DTSC response in marijuana labs is booming
Explosions stemming from the use of butane gas to extract THC from marijuana are getting more common – and so are calls to the state Department of Toxic Substances Control Emergency Response Unit to help clean up the mess afterward.
Experts link the increase in extraction to the manufacturing of hash oil, a particularly potent form of marijuana. Its use is increasing as vaporizing, or vaping, and medical marijuana become more common.
Butane is a hazardous waste, so DTSC often gets the call when firefighters or police responding to reports of a hash oil lab or explosion find telltale canisters. DTSC also gets called when abandoned butane canisters are found along a road – presumably dumped by people trying to create hash oil. The crews safely dispose of the butane containers and other contaminated material.
In 2014, DTSC’s emergency response unit and its contractor crews responded to 50 reports of hash oil labs and 18 reports of abandoned butane canisters, including a bust in Gilroy, where police found a lab and arrested two people, said Adam Palmer, Senior Environmental Scientist in DTSC’s Emergency Response Unit. That is a sharp increase from 2013, when DTSC conducted removals at eight labs and one abandonment.
“We started seeing these a year or two ago,” Palmer said.
Although illegal in California, the manufacturing of hash oil is gaining popularity. A Drug Enforcement Agent in this CBS, channel 8, story from San Diego compares hash oil labs to “the meth labs of yesterday” (although meth labs are still around, and DTSC responds to those too). Done incorrectly, the hash oil extraction process can be fatal, as evidenced by a case in San Bernardino County where a person died in an explosion. Butane is heavier than air, and sparks from an ignition source can cause explosions. In 2013, at least 40 percent of the labs seized by the U.S. Drug Enforcement Agency in just San Diego County resulted in an explosion or fire.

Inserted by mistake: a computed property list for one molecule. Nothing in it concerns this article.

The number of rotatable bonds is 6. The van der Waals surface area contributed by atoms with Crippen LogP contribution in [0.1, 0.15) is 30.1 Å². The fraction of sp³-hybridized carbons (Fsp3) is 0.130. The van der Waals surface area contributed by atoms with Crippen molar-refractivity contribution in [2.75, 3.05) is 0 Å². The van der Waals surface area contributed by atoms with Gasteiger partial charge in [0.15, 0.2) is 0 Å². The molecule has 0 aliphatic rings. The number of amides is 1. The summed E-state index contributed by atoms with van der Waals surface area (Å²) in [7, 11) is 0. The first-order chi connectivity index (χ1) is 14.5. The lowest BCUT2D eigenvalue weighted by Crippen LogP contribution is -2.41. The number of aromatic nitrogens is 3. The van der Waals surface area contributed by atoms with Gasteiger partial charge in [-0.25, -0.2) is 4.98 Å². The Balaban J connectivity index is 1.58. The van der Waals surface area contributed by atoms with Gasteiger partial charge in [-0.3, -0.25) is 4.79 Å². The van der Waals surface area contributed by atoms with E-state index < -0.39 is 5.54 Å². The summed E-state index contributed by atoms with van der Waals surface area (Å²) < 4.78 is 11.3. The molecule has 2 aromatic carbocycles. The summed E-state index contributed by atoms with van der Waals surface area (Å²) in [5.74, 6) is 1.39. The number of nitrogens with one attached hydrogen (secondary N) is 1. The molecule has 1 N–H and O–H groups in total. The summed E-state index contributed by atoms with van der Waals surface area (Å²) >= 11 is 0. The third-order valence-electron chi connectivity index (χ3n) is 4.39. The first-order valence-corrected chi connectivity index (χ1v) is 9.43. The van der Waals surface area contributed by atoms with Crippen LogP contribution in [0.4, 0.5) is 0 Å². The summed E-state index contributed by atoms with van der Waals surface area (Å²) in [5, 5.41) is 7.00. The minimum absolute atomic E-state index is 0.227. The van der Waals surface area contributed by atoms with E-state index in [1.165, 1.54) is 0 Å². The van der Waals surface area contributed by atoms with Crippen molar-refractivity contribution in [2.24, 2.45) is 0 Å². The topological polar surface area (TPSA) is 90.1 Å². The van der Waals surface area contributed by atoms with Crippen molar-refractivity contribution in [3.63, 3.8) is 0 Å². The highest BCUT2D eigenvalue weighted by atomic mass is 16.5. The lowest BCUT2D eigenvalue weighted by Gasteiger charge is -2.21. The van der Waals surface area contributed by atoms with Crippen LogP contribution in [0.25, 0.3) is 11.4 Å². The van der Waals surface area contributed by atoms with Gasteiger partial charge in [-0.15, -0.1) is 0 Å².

Amateur tutorials on how to make hash oil can be found on the Internet, and the growth and danger concern state Fire Marshal Tonya Hoover. Her goal for this year is to improve data gathering so officials have a better picture of the scope of the issue.
“As interest is heightened, I want to make sure everyone responsible for responding to these incidents is able to address the issues,” Hoover said, adding that increasing legalization of marijuana could add to the problem.